4) Then again, there's still a lot to look forward to Wednesday. I'm hoping Haley Rinehart sings "I'm a Woman"; I'll find it thoroughly believable if she sings: "I'll never ever let you forget you're a man." 

Jacob on "Idol": a great talent and a complex life

Jacob Lusk is full of contrasts.

He's a sunny guy, someone who was a concierge at a spa and has spoken fondly of baking and pedicures; he also, when prodded, talks of bleak moments in his past. He's a church guy; he also spent three days in jail, charged with boarding the Los Angele Metro train without a ticket. He's a soulful guy with immense gospel talent; he's also tried to rein that in at times, with mixed results.

Lusk talked to reporters today, after being ousted from "American Idol" on Thursday. Here's the story I sent to papers:


When the end comes on “American
Idol,” some people weep and some grin. Jacob Lusk did both.

“I said I didn't want it to be a sad,
crying time,” Lusk told reporters Friday. “I did cry (later), but
I said, 'I'm here to rejoice.'”

So he sang vibrantly, even continuing
after the show finished. There was much to cheer, with a fifth-place
finish; had he been dumped earlier, it would have been different.

“I was shaking in my boots,” Lusk
recalled of a performance in the Hollywood round. “I did not want
to go back to my life. I didn't want to wonder where I was going to
live or if I was going to have enough money to eat. Now I won't have
to worry about that again.”

Those fears reflect Lusk's early years
in Compton, a California city with a tough, macho image.

“My mother and father divorced,” he
said. “My father died when I was 12. I was picked on and beaten up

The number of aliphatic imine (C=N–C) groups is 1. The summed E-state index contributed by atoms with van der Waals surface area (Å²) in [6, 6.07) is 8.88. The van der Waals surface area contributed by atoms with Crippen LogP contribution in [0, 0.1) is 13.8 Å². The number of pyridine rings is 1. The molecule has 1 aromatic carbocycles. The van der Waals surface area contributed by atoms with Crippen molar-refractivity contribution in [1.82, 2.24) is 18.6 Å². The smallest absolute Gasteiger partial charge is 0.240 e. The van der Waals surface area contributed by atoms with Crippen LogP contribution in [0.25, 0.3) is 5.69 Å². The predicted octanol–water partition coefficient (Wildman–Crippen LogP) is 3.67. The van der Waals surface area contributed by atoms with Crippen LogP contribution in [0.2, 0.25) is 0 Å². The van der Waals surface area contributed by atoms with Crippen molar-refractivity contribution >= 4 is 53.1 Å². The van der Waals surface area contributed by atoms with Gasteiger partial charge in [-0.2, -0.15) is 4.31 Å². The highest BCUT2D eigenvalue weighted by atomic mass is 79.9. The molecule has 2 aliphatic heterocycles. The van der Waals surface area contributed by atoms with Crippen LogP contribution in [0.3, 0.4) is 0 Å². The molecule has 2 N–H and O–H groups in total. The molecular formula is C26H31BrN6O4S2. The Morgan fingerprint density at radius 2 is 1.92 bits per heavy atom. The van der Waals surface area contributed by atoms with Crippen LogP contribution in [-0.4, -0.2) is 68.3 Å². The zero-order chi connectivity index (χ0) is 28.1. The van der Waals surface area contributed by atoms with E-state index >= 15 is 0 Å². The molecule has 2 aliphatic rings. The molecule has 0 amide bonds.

… and snubbed on the playground.”

He says he thrived in high school –
president of the student body, captain of the speech and debate team
– but sometimes stumbled afterward. “I was 17 and I thought I was
grown up and knew everything … I moved to Los Angeles …. I've
been homeless; I've had times when I didn't have any money.”

The redeeming thing was music. He sang
at church when he was 5; the first concert he went to had modern
gospel stars Kirk Franklin and Yolanda Adams. Later, he joined a
gospel group, InNate Praise.

Even when singing mainstream music,
Lusk said, those roots help. “You can't take the gospel out of you
…. It just oozes through you.”

That was clear during his key
Hollywood-round performance, an epic “God Bless the Child.” One
judge, Randy Jackson, called it the best “Idol” performance ever.

Others have praised him. Steven Tyler
called him “baby Luther,” referring to the late Luther Vandross.
Country star Dierks Bentley said Lusk was his favorite: “That kid
has the touch of God in him.”

But does that help win? Jackson wanted
more gospel touches; Jimmy Iovine, the mentor, wanted less.

“I definitely got some contradictory
advice … but it's up to me and I've got to be myself,” Lusk said.

He feels he didn't do that on
Wednesday. “I was the only one who wasn't in my element. I was
trying to do something different and this wasn't the time for that.”

So Lusk was ousted Thursday. He had his
final moment onstage, singing a soaring, uptempo song. After the show
ended, he stayed there and sang some more. The tears would come